In an effort to reach more children in need, Horizon Blue Cross Blue Shield of New Jersey is doubling funding for its Kids Oral Health Program.
KOHP was created by Horizon in 2016 and provided $500,000 in grants to nonprofit organizations that brought dental care and education programs to New Jersey communities shown to have the greatest need.
According to results from the KOHP’s first two years, 15,000 kids in 11 counties participated in school and community-based programs that taught them and their families how to take care of their teeth and gums. The grants also funded direct dental care including, applying sealants that protect teeth from decay to more than 3,000 children; filling cavities for 828 patients; and completing fluoride treatments, which have been proven to prevent tooth decay in children, for 3,700 children.
“Where children live should never prevent them from getting the care they need, whether that care is delivered by a pediatrician, dentist or another health professional,” said Joseph Albano, vice president of Horizon BCBSNJ’s Commercial and Specialty Markets in a statement.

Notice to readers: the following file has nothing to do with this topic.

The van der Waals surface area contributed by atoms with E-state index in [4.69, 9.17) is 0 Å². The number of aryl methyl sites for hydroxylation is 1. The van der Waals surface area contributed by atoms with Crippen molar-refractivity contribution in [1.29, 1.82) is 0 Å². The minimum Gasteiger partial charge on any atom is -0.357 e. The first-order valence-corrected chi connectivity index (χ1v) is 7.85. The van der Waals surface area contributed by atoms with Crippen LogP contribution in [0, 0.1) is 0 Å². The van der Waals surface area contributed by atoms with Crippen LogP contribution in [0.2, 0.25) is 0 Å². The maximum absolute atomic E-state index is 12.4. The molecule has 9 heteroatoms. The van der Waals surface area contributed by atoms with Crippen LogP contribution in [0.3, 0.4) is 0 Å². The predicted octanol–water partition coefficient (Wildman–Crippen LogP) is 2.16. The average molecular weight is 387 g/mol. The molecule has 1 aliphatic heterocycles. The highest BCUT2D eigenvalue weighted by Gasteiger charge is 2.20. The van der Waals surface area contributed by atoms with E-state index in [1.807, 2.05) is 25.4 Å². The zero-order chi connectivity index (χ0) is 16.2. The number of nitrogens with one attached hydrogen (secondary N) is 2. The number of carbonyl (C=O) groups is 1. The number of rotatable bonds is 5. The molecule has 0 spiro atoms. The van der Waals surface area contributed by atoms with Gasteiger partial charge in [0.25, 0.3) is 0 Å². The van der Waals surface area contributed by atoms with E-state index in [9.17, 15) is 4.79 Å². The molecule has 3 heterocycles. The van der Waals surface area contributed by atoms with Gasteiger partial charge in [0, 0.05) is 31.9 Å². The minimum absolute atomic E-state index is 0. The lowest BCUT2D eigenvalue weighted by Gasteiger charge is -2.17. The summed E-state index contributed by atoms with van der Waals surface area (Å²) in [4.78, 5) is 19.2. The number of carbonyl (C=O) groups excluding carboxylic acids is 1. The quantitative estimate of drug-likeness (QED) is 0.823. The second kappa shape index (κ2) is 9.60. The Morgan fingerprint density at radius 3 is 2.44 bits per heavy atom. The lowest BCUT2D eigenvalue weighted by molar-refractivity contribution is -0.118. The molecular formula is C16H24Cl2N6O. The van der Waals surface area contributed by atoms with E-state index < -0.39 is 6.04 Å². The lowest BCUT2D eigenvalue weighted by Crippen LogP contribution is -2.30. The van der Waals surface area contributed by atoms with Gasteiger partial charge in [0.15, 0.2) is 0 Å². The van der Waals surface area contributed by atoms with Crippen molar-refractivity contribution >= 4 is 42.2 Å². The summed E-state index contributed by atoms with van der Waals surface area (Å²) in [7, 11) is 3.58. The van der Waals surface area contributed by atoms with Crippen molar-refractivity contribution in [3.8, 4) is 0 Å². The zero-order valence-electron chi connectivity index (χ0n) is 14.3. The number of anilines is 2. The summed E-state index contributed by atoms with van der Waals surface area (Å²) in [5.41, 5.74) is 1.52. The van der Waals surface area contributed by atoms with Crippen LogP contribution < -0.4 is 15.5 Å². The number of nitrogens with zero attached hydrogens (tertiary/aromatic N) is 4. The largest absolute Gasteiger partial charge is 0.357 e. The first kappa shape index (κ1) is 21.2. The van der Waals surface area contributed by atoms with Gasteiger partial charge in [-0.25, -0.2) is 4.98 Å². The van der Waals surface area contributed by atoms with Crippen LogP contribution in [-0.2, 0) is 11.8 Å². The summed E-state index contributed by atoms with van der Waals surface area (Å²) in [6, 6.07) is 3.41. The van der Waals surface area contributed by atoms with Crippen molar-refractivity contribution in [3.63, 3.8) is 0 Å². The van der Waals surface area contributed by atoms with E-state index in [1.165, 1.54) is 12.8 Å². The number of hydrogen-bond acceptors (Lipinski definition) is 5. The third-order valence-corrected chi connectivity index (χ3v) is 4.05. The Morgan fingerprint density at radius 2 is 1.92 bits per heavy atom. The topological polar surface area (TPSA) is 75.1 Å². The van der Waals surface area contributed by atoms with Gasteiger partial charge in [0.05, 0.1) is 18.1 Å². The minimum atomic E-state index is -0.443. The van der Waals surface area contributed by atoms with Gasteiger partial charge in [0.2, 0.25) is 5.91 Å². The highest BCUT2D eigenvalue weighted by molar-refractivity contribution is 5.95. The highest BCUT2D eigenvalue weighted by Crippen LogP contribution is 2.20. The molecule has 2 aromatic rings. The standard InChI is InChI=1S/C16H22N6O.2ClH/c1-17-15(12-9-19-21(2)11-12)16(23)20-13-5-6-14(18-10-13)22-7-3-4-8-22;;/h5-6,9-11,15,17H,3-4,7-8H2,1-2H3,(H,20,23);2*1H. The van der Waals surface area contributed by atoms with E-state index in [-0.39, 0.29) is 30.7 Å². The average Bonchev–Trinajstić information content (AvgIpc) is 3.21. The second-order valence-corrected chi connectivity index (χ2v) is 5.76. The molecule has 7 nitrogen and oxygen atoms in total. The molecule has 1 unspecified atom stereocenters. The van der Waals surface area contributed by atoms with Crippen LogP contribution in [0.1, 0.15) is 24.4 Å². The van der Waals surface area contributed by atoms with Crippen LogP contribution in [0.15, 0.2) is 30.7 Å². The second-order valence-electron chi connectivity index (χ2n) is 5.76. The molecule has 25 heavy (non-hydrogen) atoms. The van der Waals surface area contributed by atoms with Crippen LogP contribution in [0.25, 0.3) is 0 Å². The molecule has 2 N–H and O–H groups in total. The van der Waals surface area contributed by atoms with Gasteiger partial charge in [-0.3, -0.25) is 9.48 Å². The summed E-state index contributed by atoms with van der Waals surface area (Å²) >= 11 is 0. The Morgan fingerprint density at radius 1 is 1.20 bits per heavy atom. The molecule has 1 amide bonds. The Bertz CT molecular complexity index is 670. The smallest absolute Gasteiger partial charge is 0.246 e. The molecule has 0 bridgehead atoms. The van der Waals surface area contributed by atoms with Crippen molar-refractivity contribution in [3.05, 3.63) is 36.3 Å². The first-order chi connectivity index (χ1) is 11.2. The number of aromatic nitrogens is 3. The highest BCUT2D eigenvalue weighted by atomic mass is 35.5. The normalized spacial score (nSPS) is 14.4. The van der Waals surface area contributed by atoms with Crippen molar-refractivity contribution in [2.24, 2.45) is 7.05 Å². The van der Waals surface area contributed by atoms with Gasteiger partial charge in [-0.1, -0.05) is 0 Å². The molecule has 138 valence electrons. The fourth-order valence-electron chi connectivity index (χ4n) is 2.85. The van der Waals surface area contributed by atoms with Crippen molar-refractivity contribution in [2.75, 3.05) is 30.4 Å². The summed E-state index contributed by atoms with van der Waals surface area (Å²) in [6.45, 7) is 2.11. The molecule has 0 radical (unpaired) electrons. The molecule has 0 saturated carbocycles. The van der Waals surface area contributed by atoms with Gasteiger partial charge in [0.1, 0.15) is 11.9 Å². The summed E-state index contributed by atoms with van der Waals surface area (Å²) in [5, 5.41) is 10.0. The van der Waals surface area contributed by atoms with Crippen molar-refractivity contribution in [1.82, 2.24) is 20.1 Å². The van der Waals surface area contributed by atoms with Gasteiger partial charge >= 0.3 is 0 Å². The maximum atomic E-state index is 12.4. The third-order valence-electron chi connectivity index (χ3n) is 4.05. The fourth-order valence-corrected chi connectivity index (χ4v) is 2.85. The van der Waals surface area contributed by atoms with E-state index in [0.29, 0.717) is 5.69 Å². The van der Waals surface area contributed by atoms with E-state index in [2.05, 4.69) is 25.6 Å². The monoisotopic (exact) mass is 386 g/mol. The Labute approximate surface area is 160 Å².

“Working with our community partners, we have made remarkable progress in helping children from low income families see a dentist, and this new investment will lead to healthier kids and healthier smiles across New Jersey. Prevention and wellness are at the center of Horizon’s efforts to improve the quality and overall cost of care for our members and all of New Jersey,” Albano said.
The grantees, and the high-need counties they serve, include: Gracious Smiles, Camden; KinderSmile Foundation, Essex, Morris and Passaic; Metropolitan Family Health Network Inc., Hudson; NJ Chapter American Academy of Pediatrics, Essex, Hudson, Mercer and Passaic; Newark Community Health Centers, Essex; Rutgers School of Dental Medicine, Essex; Gateway Community Action Partnership, Cumberland and Salem; and Zufall Health Center, Morris and Warren.
The next phase of KOHP grants will focus on four areas to address the prevalence of preventable and treatable conditions of the teeth and gums of children up to age 18:
- Education and awareness, including school and community-based awareness programs and parental engagement;
- Prevention, including screenings, cleanings, sealants and the establishment of pediatric dental homes;
- Treatment, including critical oral health treatments, such as examination, emergency care and other urgent interventions;
- Professional development, including improved collaboration among dentists and pediatricians to integrate care for children.